When I was younger I collected baseball cards (Topps were my favorite!). It was more than just a hobby; it was a passion. I spent hours seeking cards I was missing in a set. I spent countless hours reading, studying, and organizing cards. I worked hard at it – very hard – but it never felt like work because I loved it.

Have you ever had a similar experience? Have you ever worked extremely hard at something but it did not feel like work? When we value something, work can feel like play. When we treasure something, spending large amounts of time on it can seem to fly by like minutes.

It would be great if we could pursue wisdom the same way – with all-out effort that did not feel like effort at all.

Proverbs 2:1-10 focuses on treasuring and pursuing wisdom.

“My son, if you receive my words
    and treasure up my commandments with you,
making your ear attentive to wisdom
    and inclining your heart to understanding;
yes, if you call out for insight
    and raise your voice for understanding,
if you seek it like silver
    and search for it as for hidden treasures,
then you will understand the fear of the Lord
    and find the knowledge of God.
For the Lord gives wisdom;
    from his mouth come knowledge and understanding;
he stores up sound wisdom for the upright;
    he is a shield to those who walk in integrity,
guarding the paths of justice
    and watching over the way of his saints.
Then you will understand righteousness and justice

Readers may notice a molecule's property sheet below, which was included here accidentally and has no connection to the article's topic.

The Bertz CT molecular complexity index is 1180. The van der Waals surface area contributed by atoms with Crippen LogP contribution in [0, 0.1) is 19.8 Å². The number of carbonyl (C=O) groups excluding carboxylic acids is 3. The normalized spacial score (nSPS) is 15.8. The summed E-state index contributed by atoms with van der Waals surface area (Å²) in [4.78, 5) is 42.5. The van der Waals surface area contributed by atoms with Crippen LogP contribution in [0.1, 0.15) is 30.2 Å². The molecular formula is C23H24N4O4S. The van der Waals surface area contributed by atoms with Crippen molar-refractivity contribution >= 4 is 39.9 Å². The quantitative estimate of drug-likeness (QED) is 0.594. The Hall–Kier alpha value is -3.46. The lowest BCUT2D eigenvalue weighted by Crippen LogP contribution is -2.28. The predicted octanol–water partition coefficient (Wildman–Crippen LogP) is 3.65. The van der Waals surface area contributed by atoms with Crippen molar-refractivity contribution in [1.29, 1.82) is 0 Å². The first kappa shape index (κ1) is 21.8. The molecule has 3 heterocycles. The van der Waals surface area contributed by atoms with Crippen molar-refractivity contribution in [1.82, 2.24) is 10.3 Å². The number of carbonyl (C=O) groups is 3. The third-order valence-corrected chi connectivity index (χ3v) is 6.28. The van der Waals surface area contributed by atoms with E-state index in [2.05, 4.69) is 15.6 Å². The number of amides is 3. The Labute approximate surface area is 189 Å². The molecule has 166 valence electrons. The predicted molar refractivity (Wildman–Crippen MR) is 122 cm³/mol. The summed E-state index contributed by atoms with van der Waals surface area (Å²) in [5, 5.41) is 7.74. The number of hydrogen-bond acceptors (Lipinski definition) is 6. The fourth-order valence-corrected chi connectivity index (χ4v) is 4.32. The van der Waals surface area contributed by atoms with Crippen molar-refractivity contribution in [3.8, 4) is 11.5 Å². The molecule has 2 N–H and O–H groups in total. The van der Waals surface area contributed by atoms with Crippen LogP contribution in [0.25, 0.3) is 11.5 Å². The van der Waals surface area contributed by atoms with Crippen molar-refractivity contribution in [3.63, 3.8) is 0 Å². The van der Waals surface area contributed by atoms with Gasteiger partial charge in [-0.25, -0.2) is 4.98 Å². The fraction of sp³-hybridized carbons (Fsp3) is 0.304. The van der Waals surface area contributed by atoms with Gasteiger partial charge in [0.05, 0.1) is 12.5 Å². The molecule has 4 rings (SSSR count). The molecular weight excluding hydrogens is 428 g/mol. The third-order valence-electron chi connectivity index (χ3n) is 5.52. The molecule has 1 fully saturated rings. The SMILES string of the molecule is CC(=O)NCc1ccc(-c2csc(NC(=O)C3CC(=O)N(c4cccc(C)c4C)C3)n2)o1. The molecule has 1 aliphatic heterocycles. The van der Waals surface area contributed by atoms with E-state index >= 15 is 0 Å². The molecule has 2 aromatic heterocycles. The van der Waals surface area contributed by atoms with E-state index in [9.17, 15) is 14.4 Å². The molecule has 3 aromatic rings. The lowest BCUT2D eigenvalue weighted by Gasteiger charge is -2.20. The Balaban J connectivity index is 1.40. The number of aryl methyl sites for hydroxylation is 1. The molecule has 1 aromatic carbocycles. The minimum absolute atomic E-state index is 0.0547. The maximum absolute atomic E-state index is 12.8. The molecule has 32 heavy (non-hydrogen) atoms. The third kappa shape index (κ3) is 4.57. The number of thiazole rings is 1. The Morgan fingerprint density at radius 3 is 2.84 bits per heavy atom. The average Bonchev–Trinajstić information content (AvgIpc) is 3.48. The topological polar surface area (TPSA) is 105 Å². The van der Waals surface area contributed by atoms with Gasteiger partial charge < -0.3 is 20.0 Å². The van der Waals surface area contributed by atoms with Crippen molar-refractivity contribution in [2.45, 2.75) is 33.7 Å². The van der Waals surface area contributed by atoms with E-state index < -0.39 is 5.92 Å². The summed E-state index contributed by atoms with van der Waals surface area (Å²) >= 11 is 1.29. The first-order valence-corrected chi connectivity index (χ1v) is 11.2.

and equity, every good path;
for wisdom will come into your heart,
    and knowledge will be pleasant to your soul;

We all want to be wise, and we all know it is good. But, do we truly treasure it? Do we pursue it with joy like it is a valued jewel or a prize like silver?

When we pursue good grades, we pay careful attention to our teachers, we take copious notes, and we study for hours. When we actively pursue a league championship, we listen closely to our coach, we watch hours of game tape, and we practice long and hard. When we desire a particular career goal, we watch leaders in the industry, we faithful sharpen our skills, and we build our resume.

If we love it, all of this effort is a joy. If this prize is valuable enough, every minute is worth it.

May this be true in our pursuit of wisdom. May we value wisdom greatly, joyful pursue it, and excitedly expect God to fill us with his wisdom.


Run with Endurance (Hebrews 12:1-2)

Hebrews 12:1-2 says, “Therefore, since we are surrounded by so great a cloud of witnesses, let us also lay aside every weight, and sin which clings so closely, and let us run with endurance the race that is set before us, looking to Jesus, the founder and perfecter of our faith, who for the joy that was set before him endured the cross, despising the shame, and is seated at the right hand of the throne of God.”

Hebrews chapter 11 is sometimes called the “Hall of Fame of Faith,” as it lists biblical heroes who demonstrated amazing faith in God. Then in chapter 12 the author turns from looking back to speaks directly at the reader and to us today.

He challenges us to look at the faith of others and be inspired to set aside the things in our lives that so easily weigh us down (our trials, our worries, our sins...) and run hard after Christ.